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Hoboken brings RICO charges against Big Oil
In a first for climate accountability lawsuits, Hoboken, New Jersey, is charging fossil fuel companies with violating state racketeering laws.
Emily Sanders is the Center for Climate Integrity’s editorial lead. Catch up with her on Twitter here.
The U.S. Supreme Court rejected Big Oil once again on Monday by allowing two more climate accountability lawsuits — from Delaware and Hoboken, New Jersey — to continue moving toward trial in state courts.
Delaware, the lowest-lying state in the nation, and Hoboken, which sits on the Hudson River across from New York City, each filed lawsuits against Exxon, Chevron, Shell, BP, and other oil majors, as well as the American Petroleum Institute (API), in 2020 to hold them accountable under local consumer fraud laws and make them pay for the rising costs to protect residents from flooding, superstorms, and other climate damages.
But now, Hoboken’s case also charges the polluters with violating New Jersey’s Racketeering Influenced Corrupt Organizations Act, better known as RICO.
Hoboken recently amended its complaint to charge major fossil fuel companies with conspiring to defraud the public about the harms they knew their products would cause.
Last year, 16 municipalities in Puerto Rico brought the first climate racketeering lawsuit against Big Oil under the federal RICO law. Now, Hoboken’s lawsuit is the first to charge oil giants with violating a state’s racketeering laws by coordinating to spread climate disinformation.
Here’s what you need to know about the city’s latest legal argument:
Hoboken says fossil fuel companies united behind trade associations and front groups to perpetuate a “fraudulent scheme to deceive the public about the link between fossil fuels and climate change.”
Under New Jersey’s RICO law, it is illegal “to maintain, directly or indirectly, any interest or control of an enterprise which is engaged in activities of which affect trade or commerce."
Hoboken’s complaint argues that that’s exactly what the executives of fossil fuel companies did, and are still doing today, through their participation in and control over the decades-long climate deception campaign coordinated through the American Petroleum Institute, the largest oil and gas trade association.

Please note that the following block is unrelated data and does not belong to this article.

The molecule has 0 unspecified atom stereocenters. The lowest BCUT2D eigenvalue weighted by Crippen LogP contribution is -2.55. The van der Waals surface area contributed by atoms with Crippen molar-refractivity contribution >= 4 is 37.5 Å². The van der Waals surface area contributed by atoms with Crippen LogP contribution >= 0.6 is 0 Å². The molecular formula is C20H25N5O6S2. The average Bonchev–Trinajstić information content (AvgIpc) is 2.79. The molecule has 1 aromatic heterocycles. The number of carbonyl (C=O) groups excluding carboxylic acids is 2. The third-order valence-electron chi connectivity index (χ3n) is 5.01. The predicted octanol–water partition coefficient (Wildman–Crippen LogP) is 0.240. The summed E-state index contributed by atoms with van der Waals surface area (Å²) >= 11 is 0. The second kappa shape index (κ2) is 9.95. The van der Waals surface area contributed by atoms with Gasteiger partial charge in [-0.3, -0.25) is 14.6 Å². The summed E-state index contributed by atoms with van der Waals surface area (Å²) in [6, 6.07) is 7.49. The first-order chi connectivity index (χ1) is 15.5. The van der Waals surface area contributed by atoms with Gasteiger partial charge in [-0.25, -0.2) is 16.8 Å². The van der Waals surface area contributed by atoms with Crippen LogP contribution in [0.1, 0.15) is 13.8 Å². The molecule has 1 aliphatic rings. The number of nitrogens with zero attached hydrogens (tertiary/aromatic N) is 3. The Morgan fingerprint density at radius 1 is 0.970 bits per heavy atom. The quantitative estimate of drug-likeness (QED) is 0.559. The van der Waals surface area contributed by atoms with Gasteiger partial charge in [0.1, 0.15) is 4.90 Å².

Senior executives at the oil companies charged in Hoboken’s lawsuit were API board members, sat on its executives committees, and funded the association with tens of millions of dollars every year, all while helping them to “craft and disseminate misleading messaging regarding climate change,” the complaint reads. Rather than compete to sell their products, the companies banded together under a collective goal: to continue marketing fossil fuels for as long as possible and delay climate action “without being held accountable for the damage and destruction they have caused, and are continuing to cause, the City of Hoboken and countless places like it.”
API’s knowledge of climate change dates back to the 1960s, when the association formed task forces and committees to study the consequences of burning fossil fuels. But instead of disclosing what they learned to the public, API formed the so-called “Global Climate Science Communications Team” (GCSCT) in 1998 — a group whose members included Exxon, Chevron, and other fossil fuel defendants in Hoboken’s case, but not a single actual scientist. Its mission, according to an internal “Action Plan” that fossil fuel executives contributed to, was to ensure that “[a] majority of the American public, including industry leadership, recognizes that significant uncertainties exist in climate science, and therefore raises questions among those (e.g. Congress) who chart the future U.S. course on global climate change.”
The fossil fuel defendants also conspired with API in 1989 to create the “Global Climate Coalition,” another deceptively-named front group that worked to publish advertisements, op-eds in major media outlets, and industry-backed publications denying climate science and claiming that climate action would be harmful and unnecessary. Executives from Exxon, Chevron, ConocoPhillips, and API all served on the GCC’s Board of Directors.